We approached the information and visitor’s center for directions to nearby iconic mountains the staff there were very helpful in setting out a small itinerary for the given amount of time we intend to spend here in Glenridding. Besides serving as a recuperation point, the visitor center also sells maps, camping and navigational equipment.
The highlight of our trip there will have to be the river cruise, we boarded an authentic steamer boat called the “Lady of the lake” with more than 150 years of history behind her. Much of her past and history were proudly showcased in the bowels of her interiors, which is also home to covered seating areas and a mini bar. Her forward and aft are open observation areas, offering unobstructed breathtaking views of the the sights along the lake as she chugs along the Ullswater lake, England’s second largest lake.
A parnoma of the views from the ship’s deck top can be seen below:
Many regard Ullswater as one the most beautiful of the English lakes, even surpassing Lake Lucerne in Switzerland. The popular sailing spot forms the border between the ancient counties of Cumberland and Westmorland. It is a typical Lake District narrow “ribbon lake” formed after the last ice age when a glacier scooped out the valley floor and when the glacier retreated, the deepened section filled with meltwater which became the lake we see today. The surrounding mountains give Ullswater the shape of an elongated ‘Z’ with three distinct segments that wend their way through the surrounding mountains, providing new sights on every bend throughout the steamer’s course.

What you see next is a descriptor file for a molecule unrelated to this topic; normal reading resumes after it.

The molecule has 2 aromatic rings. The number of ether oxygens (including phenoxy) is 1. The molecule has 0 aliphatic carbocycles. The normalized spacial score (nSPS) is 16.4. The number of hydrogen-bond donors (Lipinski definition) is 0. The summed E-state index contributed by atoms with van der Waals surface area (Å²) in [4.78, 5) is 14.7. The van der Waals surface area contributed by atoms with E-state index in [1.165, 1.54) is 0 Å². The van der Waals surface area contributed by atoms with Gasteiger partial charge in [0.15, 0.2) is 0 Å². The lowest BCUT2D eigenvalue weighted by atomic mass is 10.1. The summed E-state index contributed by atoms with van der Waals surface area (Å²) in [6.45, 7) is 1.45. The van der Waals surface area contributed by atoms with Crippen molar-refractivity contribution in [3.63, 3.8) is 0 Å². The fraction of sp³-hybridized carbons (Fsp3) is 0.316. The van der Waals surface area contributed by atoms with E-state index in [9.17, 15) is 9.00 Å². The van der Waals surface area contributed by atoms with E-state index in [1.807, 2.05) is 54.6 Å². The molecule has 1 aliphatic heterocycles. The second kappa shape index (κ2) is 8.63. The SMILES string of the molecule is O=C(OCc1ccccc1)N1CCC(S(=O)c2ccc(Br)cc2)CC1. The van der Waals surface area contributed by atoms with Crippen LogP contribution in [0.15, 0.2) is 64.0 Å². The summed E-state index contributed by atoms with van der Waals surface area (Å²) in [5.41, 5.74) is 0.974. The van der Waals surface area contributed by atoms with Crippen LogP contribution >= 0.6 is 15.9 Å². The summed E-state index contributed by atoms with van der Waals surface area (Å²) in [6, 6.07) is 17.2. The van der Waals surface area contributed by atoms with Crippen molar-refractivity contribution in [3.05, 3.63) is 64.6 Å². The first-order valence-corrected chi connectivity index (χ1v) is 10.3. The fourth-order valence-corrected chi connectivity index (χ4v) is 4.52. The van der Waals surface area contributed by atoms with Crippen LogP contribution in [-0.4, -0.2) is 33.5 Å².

There is much to explore on board the ship too, we got to meet and chat with many of the trekkers on board the ship, who notably are mostly retires spending their golden years climbing mountains- something we can’t even get to do back in Singapore! The crew were a joy to talk too, we got to talk to the skipper and the linesman on deck, learning much about their lifestyle, history and culture here on the lakes. The captain even allowed us onboard the bridge and gave us a crash course on marine navigation, piloting as well as explaining the various controls of the ship to us. I was even given the opporutnity to take control of the ship too!